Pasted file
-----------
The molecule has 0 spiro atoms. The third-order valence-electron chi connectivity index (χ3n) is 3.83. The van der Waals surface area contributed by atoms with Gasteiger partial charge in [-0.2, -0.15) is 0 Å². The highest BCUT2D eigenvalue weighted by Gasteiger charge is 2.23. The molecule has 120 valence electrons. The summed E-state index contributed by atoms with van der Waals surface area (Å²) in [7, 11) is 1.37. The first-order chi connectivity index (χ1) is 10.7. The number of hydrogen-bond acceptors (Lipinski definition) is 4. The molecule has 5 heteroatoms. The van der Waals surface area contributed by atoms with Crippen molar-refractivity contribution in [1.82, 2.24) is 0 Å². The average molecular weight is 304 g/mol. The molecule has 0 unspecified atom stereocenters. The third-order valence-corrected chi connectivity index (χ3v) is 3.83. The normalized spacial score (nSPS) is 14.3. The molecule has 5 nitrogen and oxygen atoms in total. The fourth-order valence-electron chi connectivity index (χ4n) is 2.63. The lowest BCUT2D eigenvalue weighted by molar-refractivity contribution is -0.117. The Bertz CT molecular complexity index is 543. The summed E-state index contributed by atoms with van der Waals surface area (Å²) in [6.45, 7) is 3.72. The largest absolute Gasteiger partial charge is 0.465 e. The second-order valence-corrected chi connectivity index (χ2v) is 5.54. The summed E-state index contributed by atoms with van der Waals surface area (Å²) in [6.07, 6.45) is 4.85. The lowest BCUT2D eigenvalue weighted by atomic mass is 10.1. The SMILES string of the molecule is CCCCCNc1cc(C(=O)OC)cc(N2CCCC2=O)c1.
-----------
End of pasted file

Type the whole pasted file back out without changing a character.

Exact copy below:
The molecule has 0 spiro atoms. The third-order valence-electron chi connectivity index (χ3n) is 3.83. The van der Waals surface area contributed by atoms with Gasteiger partial charge in [-0.2, -0.15) is 0 Å². The highest BCUT2D eigenvalue weighted by Gasteiger charge is 2.23. The molecule has 120 valence electrons. The summed E-state index contributed by atoms with van der Waals surface area (Å²) in [7, 11) is 1.37. The first-order chi connectivity index (χ1) is 10.7. The number of hydrogen-bond acceptors (Lipinski definition) is 4. The molecule has 5 heteroatoms. The van der Waals surface area contributed by atoms with Crippen molar-refractivity contribution in [1.82, 2.24) is 0 Å². The average molecular weight is 304 g/mol. The molecule has 0 unspecified atom stereocenters. The third-order valence-corrected chi connectivity index (χ3v) is 3.83. The normalized spacial score (nSPS) is 14.3. The molecule has 5 nitrogen and oxygen atoms in total. The fourth-order valence-electron chi connectivity index (χ4n) is 2.63. The lowest BCUT2D eigenvalue weighted by molar-refractivity contribution is -0.117. The Bertz CT molecular complexity index is 543. The summed E-state index contributed by atoms with van der Waals surface area (Å²) in [6.45, 7) is 3.72. The largest absolute Gasteiger partial charge is 0.465 e. The second-order valence-corrected chi connectivity index (χ2v) is 5.54. The summed E-state index contributed by atoms with van der Waals surface area (Å²) in [6.07, 6.45) is 4.85. The lowest BCUT2D eigenvalue weighted by atomic mass is 10.1. The SMILES string of the molecule is CCCCCNc1cc(C(=O)OC)cc(N2CCCC2=O)c1.